“In 1944,” General Speidel reveals, “the Atlantic Wall consisted only of strong points on the coast with radar stations, command posts and battery sites. The redoubts were mostly earthworks and seldom concrete. These strong points were often miles apart.”
In the short time at his disposal – he took over from von Rundstedt in the winter of 1943-4 – Rommel did what he could with booby traps, minefields, and dummy gun sites. But even Rommel was no miracle worker.
When invasion came there was only one battery to every 14 miles of coast. Yet Hitler insisted blindly to the end on the strategy of ‘no retreat.’
“Every enemy thrust is to be prevented by grimly holding your own. It is forbidden to shorten the front. There is no freedom to manoeuvre” – he was still issuing fanatical orders like these when the battle was almost over and only a strategic withdrawal could extricate a battered Wehrmacht from a hopeless position.
‘Pockets of resistance’ was another favourite piece of Hitlerian strategy which Rommel tried in vain to combat. Such a ‘pocket’ was Caen.
Because he was considered slow in reducing this formidable objective, Montgomery has been ceaselessly criticised by Americans. Yet once again he is vindicated by his ex-enemy, Hans Speidel:
“The whole defensive battle was eating up German strength, so Hitler forbade a pliable strategy and insisted that every inch should be defended. Thus the tactically worthless foothold across the Orne near Caen was held by grievous losses of men. These stubborn tactics left the initiative to the enemy; obstinate defence was the weaker decision in every respect.”
It was over this obstinate policy of holding on at all costs that Hitler and his best generals finally fell out.
General Speidel draws a diverting picture of the famous ‘West Front’ meeting between Hitler and his generals on June 17, 1944. The rendezvous was at Battle Headquarters ‘W 11’ at Margival, near Soissons; a rabbit-warren of concrete bunkers dug out of a railway cutting on the main line to Laon. This was to have been command headquarters for the invasion of Britain in 1940; it was used just this once.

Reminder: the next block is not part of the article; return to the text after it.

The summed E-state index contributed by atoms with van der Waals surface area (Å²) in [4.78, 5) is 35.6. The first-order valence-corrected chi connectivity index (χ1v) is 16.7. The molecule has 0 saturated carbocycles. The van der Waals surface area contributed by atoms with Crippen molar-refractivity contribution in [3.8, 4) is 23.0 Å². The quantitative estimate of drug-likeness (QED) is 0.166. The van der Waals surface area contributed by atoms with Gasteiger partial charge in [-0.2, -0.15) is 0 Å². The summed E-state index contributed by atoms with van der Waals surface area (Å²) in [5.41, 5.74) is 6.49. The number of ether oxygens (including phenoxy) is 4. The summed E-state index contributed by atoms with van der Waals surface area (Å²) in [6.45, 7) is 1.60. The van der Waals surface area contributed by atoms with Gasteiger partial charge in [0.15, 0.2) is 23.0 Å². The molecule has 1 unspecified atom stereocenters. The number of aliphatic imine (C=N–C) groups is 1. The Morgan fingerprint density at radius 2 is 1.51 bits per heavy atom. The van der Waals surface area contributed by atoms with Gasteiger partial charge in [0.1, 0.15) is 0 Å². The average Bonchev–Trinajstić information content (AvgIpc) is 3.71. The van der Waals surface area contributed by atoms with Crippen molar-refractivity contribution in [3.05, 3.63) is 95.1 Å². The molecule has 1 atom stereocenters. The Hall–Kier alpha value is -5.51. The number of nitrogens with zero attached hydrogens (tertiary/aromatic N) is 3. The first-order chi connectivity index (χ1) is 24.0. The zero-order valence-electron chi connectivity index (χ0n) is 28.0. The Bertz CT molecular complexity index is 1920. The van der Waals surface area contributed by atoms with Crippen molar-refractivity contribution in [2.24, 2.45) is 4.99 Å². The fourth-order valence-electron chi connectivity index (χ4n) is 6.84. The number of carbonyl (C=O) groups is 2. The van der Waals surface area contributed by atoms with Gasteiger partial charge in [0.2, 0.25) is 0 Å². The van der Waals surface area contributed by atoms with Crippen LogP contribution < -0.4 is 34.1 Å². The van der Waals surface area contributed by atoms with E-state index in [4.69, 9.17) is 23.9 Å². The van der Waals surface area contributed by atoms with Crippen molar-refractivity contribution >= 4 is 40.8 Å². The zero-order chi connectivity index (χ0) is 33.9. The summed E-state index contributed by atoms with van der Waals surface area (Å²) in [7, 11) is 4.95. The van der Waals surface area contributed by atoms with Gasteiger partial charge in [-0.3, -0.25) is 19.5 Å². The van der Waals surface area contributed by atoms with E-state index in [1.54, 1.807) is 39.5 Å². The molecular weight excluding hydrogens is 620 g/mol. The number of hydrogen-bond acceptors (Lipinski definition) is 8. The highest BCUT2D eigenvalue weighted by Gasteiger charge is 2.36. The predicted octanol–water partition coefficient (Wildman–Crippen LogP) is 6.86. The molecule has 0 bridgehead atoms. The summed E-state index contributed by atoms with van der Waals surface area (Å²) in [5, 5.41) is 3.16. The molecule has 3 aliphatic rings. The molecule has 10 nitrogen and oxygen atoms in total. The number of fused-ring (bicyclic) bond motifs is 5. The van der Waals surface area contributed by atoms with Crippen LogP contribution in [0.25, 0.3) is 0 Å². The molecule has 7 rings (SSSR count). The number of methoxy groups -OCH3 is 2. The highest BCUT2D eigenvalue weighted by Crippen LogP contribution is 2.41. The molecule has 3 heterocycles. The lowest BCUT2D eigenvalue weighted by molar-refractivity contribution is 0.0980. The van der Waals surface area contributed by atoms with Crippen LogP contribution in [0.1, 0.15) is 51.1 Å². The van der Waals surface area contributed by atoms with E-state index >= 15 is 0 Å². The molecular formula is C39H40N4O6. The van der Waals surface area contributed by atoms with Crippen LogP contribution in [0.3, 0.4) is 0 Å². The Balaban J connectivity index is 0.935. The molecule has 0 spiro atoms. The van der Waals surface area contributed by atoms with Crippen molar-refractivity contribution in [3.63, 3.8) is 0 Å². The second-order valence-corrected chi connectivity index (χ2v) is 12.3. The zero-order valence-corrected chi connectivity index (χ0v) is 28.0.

Speidel describes Hitler as “wan, sleepless, playing nervously with his spectacles and an array of coloured pencils, which he held between his fingers. He was the only one who sat, hunched upon a stool, while the Field Marshals stood.”
Later he saw the Führer at lunch, “a one-course meal at which Hitler bolted a heaped plate of rice and vegetables after it had been previously tasted for him. Pills and liqueur glasses of various medicines were ranged round his place and he sampled them in turn. The S.S. men stood behind his chair.”
At the height of this fatal meeting – for all but two of those taking part in it came to violent ends – Rommel threw down his challenge to Hitler. The Führer had just rejected the suggestion that the new ‘V-weapons’ should be aimed at the Allied bridgeheads in Normandy instead of the British Isles.
“Hitler still appeared to doubt the catastrophic account that Rommel gave of enemy weapons, whereupon Rommel brusquely pointed out that nobody of importance from the Führer’s headquarters, the High Command, the Luftwaffe, or the Navy had come to the front to form an opinion on the spot.
“These orders are worked out round the table, and there’s no front-line knowledge behind you,” exclaimed Rommel. “You demand our confidence, but you do not trust us yourself.”
“Hitler turned pale at this reproach, but remained silent.”
Shortly afterwards the meeting broke up in disorder when Allied planes were reported to be approaching Margival. But the die had been cast: it was to be war to the knife between the Führer and his Field Marshal from that moment.
General Speidel also clears up the point that has so far puzzled Allied historians – why Paris was so tamely surrendered on August 24, 1944.
It appears that the day before, the Commandant of Greater Paris, General von Choltitz, received an order from Hitler to destroy the bridges and other important objectives in Paris “even if residential areas and works of art are destroyed in doing so.”
General von Choltitz did not carry out the demolitions. He surrendered the city and was taken prisoner. As General Speidel points out, sardonically: “It would perhaps have been tactically expedient to have evacuated the city earlier and drawn off the entire garrison northwards. But the Commandant might well have gone to the gallows for doing so.”